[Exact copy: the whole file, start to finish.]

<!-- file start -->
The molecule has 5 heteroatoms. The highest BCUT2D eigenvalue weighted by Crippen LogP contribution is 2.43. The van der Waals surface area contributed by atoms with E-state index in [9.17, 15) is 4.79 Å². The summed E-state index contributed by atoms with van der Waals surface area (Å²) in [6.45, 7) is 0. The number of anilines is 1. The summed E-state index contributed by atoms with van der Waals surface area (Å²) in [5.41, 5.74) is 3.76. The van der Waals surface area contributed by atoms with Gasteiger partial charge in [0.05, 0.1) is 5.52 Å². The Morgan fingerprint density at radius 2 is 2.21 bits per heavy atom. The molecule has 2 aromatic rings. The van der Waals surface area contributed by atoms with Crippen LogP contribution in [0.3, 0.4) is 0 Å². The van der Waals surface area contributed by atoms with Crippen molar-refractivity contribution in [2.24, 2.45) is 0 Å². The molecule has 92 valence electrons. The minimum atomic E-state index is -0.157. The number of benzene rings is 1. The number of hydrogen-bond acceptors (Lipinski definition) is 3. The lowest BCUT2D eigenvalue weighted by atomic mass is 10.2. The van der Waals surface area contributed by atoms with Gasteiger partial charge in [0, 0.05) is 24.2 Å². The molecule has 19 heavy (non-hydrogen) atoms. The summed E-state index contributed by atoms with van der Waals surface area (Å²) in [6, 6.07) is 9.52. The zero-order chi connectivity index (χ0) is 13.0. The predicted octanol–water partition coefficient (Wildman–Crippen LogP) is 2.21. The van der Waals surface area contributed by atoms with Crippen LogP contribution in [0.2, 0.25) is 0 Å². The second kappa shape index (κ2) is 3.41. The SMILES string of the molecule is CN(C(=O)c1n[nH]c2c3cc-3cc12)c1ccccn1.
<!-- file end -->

The molecule has 5 heteroatoms. The highest BCUT2D eigenvalue weighted by Crippen LogP contribution is 2.43. The van der Waals surface area contributed by atoms with E-state index in [9.17, 15) is 4.79 Å². The summed E-state index contributed by atoms with van der Waals surface area (Å²) in [6.45, 7) is 0. The number of anilines is 1. The summed E-state index contributed by atoms with van der Waals surface area (Å²) in [5.41, 5.74) is 3.76. The van der Waals surface area contributed by atoms with Gasteiger partial charge in [0.05, 0.1) is 5.52 Å². The Morgan fingerprint density at radius 2 is 2.21 bits per heavy atom. The molecule has 2 aromatic rings. The van der Waals surface area contributed by atoms with Crippen LogP contribution in [0.3, 0.4) is 0 Å². The van der Waals surface area contributed by atoms with Crippen molar-refractivity contribution in [2.24, 2.45) is 0 Å². The molecule has 92 valence electrons. The minimum atomic E-state index is -0.157. The number of benzene rings is 1. The number of hydrogen-bond acceptors (Lipinski definition) is 3. The lowest BCUT2D eigenvalue weighted by atomic mass is 10.2. The van der Waals surface area contributed by atoms with Gasteiger partial charge in [0, 0.05) is 24.2 Å². The molecule has 19 heavy (non-hydrogen) atoms. The summed E-state index contributed by atoms with van der Waals surface area (Å²) in [6, 6.07) is 9.52. The zero-order chi connectivity index (χ0) is 13.0. The predicted octanol–water partition coefficient (Wildman–Crippen LogP) is 2.21. The van der Waals surface area contributed by atoms with Crippen LogP contribution in [0.2, 0.25) is 0 Å². The second kappa shape index (κ2) is 3.41. The SMILES string of the molecule is CN(C(=O)c1n[nH]c2c3cc-3cc12)c1ccccn1.